As a child of the 80’s, I ate a steady diet of Saturday morning cartoons, comics and pop culture; learning you could tell stories with art. I graduated in 1993 with a BFA in panting from the Nova Scotia College of Art and Design, studying under Alex Livingston and Wilma Needham. In the mid-90’s, I was a member of the Edmonton Small Press Organization, editing the groups’ zine Prairie Jam for 12 issues. I also released 11 issues of my own comic zine, CrUDE. Comic books influenced my paintings, with heavy inks and soft watercolor filing single 11 X 17 inch pages with tales of humanity. During this time, myths and monsters started to enter my art thanks to the writing of Neil Gaiman and his book The Sandman.
After art college, I made art to tell stories. The themes were of something that looks like one object, but isn’t; like gender role reversal in the series Women with Knives. I took women out of their traditional spaces, like the “kitchen,” and put them in a man’s world where they used their tools for power and strength. The backgrounds were old boiler rooms and drawn in graphite while the women were drawn in chalk pastel. I like to use the environment to influence me and at that time I explored old buildings to find the backgrounds for these pieces.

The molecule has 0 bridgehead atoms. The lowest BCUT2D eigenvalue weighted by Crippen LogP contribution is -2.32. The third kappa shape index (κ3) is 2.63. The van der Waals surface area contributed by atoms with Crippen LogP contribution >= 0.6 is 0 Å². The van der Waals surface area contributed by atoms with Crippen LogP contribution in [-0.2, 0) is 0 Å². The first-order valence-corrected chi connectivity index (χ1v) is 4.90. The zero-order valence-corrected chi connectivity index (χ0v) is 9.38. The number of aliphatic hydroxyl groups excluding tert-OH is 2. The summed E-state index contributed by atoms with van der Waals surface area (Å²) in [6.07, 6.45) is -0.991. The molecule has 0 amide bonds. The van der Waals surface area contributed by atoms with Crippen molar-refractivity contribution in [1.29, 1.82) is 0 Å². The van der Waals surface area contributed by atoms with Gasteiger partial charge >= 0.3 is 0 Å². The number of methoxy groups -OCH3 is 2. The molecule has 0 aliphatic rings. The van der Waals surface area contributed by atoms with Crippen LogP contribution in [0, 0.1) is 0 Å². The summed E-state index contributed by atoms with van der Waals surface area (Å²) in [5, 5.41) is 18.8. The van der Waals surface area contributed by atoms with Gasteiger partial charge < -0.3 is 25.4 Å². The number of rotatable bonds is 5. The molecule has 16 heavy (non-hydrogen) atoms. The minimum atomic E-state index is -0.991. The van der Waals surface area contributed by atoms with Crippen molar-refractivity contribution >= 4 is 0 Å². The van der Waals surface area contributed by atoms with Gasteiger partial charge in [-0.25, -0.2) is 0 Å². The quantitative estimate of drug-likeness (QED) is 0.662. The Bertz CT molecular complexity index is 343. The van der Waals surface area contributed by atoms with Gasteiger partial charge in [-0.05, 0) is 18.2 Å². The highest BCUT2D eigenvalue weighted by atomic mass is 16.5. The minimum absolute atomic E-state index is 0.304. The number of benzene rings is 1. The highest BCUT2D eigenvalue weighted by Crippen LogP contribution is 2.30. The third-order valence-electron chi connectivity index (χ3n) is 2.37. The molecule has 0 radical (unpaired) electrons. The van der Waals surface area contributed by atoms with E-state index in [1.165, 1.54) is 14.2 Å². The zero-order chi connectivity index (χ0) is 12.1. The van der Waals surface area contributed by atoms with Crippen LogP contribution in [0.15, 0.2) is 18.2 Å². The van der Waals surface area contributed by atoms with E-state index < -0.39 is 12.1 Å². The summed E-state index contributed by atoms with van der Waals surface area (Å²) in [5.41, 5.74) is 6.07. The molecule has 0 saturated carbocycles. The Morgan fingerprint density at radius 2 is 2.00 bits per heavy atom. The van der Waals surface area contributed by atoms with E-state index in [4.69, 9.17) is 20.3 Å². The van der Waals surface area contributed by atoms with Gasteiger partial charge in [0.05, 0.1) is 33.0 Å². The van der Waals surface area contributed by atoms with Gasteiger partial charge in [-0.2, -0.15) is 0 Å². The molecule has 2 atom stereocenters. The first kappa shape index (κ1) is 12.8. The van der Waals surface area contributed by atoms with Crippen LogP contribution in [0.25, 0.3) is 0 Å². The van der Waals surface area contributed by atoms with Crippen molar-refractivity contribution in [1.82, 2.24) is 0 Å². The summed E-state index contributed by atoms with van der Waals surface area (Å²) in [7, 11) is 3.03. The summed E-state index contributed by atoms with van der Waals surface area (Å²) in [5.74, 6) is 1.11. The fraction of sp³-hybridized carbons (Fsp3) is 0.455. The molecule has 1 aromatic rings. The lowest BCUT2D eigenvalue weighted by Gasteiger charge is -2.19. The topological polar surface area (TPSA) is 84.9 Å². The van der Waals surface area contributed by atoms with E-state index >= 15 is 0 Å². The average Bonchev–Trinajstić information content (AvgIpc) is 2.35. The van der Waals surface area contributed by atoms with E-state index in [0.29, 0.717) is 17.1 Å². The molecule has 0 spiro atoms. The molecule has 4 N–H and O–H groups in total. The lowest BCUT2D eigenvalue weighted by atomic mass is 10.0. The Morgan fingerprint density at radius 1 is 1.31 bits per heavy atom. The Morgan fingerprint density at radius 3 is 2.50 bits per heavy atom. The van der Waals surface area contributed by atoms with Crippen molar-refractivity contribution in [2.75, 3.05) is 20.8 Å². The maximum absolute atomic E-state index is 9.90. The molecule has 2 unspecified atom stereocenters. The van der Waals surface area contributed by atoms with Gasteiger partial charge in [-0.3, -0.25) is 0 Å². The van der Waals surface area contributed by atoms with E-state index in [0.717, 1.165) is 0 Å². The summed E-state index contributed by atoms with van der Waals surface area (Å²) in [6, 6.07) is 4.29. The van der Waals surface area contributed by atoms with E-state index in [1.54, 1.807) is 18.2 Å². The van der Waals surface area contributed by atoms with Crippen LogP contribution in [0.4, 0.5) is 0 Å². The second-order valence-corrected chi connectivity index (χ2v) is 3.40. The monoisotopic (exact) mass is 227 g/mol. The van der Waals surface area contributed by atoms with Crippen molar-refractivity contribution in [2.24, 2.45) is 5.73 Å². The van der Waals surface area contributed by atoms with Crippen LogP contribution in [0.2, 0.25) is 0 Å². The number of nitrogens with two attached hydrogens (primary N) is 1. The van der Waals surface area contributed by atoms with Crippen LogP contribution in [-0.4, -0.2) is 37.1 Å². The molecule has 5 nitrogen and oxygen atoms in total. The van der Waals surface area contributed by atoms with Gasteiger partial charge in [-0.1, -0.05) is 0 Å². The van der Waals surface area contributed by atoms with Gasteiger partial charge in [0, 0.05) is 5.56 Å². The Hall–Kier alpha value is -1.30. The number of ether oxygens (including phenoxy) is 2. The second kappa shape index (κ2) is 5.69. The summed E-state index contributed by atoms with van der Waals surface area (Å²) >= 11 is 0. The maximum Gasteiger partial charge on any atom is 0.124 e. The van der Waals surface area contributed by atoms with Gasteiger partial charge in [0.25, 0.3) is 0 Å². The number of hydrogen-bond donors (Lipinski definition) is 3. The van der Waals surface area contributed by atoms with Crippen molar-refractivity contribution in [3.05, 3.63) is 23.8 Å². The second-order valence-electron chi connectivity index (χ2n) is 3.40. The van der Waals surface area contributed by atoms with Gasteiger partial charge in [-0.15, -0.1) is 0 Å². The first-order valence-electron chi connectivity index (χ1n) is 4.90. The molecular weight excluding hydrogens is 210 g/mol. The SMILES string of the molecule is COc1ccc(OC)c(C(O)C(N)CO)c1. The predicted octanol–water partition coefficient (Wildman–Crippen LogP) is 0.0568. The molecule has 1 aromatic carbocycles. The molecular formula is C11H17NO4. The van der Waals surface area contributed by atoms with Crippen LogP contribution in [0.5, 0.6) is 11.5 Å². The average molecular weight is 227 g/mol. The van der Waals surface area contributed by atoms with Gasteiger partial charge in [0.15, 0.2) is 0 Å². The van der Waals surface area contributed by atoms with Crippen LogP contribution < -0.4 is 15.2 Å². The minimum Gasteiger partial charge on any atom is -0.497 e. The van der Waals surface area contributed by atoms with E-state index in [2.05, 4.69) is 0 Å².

When I moved to Winnipeg in 2004, I created collages. This gave me an opportunity to learn about Winnipeg and to learn about myself. Picking up and placing bits and pieces that represented me and my world view, I tried to tell my story through these collages.
I moved to Winnipeg in 2004 and focused my art on painting and collage; creating a new mythology as I explored this new city. Watercolor, ink, collage and shadow boxes created a world of wonder and mystery, where the divine and, sometimes, darkness lurked in unexpected places. Between 2010 and 2011, I spent a year making single 4 X 6 inch paintings, one a day, culminating in the show 365 Days Before I Sleep.
I attended a two-week workshop in August 2017 at the European Cultural Academy where we studied contemporary art and the history/structure of the Biennale.
My current work focuses on reinterpreting characters from mythology and fairy tales. Self-taught as a watercolour painter, I explore roles of feminine power, turning victim into victor. Worlds of wonder and mystery evoke feelings of strength, anger, melancholy and joy. Villains are vanquished, and creatures are empowered in large, vibrant watercolour landscapes.
I gather tales from the Brothers Grimm, Hans Christian Anderson and stories from Greek, Roman and Russian folklore to explore how strength and vulnerability can coexist in the same figure. My purpose is twofold, empowering the female figure by telling their story using contemporary values and at the same time, gathering strength into my own life.